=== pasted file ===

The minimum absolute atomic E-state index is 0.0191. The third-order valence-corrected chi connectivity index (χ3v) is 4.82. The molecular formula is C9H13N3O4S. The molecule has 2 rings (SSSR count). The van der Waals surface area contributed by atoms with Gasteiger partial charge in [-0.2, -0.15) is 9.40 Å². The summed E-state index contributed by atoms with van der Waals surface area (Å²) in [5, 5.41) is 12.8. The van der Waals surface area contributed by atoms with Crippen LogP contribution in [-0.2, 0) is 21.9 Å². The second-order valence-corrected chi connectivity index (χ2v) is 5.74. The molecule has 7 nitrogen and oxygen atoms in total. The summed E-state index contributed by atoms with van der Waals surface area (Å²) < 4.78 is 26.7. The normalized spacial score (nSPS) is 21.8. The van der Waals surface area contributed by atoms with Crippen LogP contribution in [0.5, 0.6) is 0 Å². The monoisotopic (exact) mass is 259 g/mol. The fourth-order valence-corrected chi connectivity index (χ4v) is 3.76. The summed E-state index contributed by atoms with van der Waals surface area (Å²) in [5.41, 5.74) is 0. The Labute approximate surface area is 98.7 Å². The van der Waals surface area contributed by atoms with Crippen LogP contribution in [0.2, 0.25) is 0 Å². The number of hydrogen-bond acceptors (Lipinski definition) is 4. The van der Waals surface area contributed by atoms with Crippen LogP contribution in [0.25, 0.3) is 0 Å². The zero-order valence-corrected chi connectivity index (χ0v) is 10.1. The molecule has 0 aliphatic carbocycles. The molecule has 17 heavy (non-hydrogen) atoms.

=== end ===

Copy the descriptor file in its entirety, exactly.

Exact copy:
The minimum absolute atomic E-state index is 0.0191. The third-order valence-corrected chi connectivity index (χ3v) is 4.82. The molecular formula is C9H13N3O4S. The molecule has 2 rings (SSSR count). The van der Waals surface area contributed by atoms with Gasteiger partial charge in [-0.2, -0.15) is 9.40 Å². The summed E-state index contributed by atoms with van der Waals surface area (Å²) in [5, 5.41) is 12.8. The van der Waals surface area contributed by atoms with Crippen LogP contribution in [-0.2, 0) is 21.9 Å². The second-order valence-corrected chi connectivity index (χ2v) is 5.74. The molecule has 7 nitrogen and oxygen atoms in total. The summed E-state index contributed by atoms with van der Waals surface area (Å²) < 4.78 is 26.7. The normalized spacial score (nSPS) is 21.8. The van der Waals surface area contributed by atoms with Crippen LogP contribution in [0.5, 0.6) is 0 Å². The monoisotopic (exact) mass is 259 g/mol. The fourth-order valence-corrected chi connectivity index (χ4v) is 3.76. The summed E-state index contributed by atoms with van der Waals surface area (Å²) in [5.41, 5.74) is 0. The Labute approximate surface area is 98.7 Å². The van der Waals surface area contributed by atoms with Crippen LogP contribution in [0.2, 0.25) is 0 Å². The number of hydrogen-bond acceptors (Lipinski definition) is 4. The van der Waals surface area contributed by atoms with Crippen LogP contribution in [0.25, 0.3) is 0 Å². The zero-order valence-corrected chi connectivity index (χ0v) is 10.1. The molecule has 0 aliphatic carbocycles. The molecule has 17 heavy (non-hydrogen) atoms.